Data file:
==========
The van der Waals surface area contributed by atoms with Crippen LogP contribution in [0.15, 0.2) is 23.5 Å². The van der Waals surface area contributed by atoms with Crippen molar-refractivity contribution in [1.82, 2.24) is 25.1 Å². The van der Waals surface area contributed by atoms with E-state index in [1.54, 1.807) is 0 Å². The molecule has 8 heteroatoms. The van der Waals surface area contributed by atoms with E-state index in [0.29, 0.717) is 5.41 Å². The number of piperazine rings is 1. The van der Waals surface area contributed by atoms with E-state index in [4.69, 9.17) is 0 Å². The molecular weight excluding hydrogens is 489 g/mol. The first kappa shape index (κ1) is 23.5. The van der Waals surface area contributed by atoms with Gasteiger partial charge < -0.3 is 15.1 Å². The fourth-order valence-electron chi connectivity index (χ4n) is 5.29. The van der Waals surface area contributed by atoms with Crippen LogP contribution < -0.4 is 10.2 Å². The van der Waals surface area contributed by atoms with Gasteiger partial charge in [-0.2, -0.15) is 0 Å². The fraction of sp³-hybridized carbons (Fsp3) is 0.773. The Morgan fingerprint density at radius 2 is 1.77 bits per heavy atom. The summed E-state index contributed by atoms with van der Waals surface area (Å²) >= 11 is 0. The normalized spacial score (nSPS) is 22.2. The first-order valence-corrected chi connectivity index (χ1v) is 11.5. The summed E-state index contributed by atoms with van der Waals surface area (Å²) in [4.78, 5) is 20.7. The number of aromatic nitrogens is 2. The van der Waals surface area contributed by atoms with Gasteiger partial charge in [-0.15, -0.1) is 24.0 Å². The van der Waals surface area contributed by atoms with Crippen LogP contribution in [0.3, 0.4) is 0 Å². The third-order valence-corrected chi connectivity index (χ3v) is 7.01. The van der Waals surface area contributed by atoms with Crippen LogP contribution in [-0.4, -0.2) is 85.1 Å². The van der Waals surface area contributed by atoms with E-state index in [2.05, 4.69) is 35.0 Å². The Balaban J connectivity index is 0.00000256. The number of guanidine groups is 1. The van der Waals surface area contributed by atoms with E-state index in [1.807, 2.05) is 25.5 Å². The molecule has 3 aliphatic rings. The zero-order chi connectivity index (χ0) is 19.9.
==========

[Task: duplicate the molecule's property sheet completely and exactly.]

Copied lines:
The van der Waals surface area contributed by atoms with Crippen LogP contribution in [0.15, 0.2) is 23.5 Å². The van der Waals surface area contributed by atoms with Crippen molar-refractivity contribution in [1.82, 2.24) is 25.1 Å². The van der Waals surface area contributed by atoms with E-state index in [1.54, 1.807) is 0 Å². The molecule has 8 heteroatoms. The van der Waals surface area contributed by atoms with E-state index in [0.29, 0.717) is 5.41 Å². The number of piperazine rings is 1. The van der Waals surface area contributed by atoms with E-state index in [4.69, 9.17) is 0 Å². The molecular weight excluding hydrogens is 489 g/mol. The first kappa shape index (κ1) is 23.5. The van der Waals surface area contributed by atoms with Gasteiger partial charge < -0.3 is 15.1 Å². The fourth-order valence-electron chi connectivity index (χ4n) is 5.29. The van der Waals surface area contributed by atoms with Crippen LogP contribution < -0.4 is 10.2 Å². The van der Waals surface area contributed by atoms with Gasteiger partial charge in [-0.2, -0.15) is 0 Å². The fraction of sp³-hybridized carbons (Fsp3) is 0.773. The Morgan fingerprint density at radius 2 is 1.77 bits per heavy atom. The summed E-state index contributed by atoms with van der Waals surface area (Å²) >= 11 is 0. The normalized spacial score (nSPS) is 22.2. The first-order valence-corrected chi connectivity index (χ1v) is 11.5. The summed E-state index contributed by atoms with van der Waals surface area (Å²) in [4.78, 5) is 20.7. The number of aromatic nitrogens is 2. The van der Waals surface area contributed by atoms with Gasteiger partial charge in [-0.15, -0.1) is 24.0 Å². The van der Waals surface area contributed by atoms with Crippen LogP contribution in [0.3, 0.4) is 0 Å². The third-order valence-corrected chi connectivity index (χ3v) is 7.01. The van der Waals surface area contributed by atoms with Crippen LogP contribution in [-0.4, -0.2) is 85.1 Å². The van der Waals surface area contributed by atoms with E-state index in [2.05, 4.69) is 35.0 Å². The Balaban J connectivity index is 0.00000256. The number of guanidine groups is 1. The van der Waals surface area contributed by atoms with E-state index in [1.807, 2.05) is 25.5 Å². The molecule has 3 aliphatic rings. The zero-order chi connectivity index (χ0) is 19.9.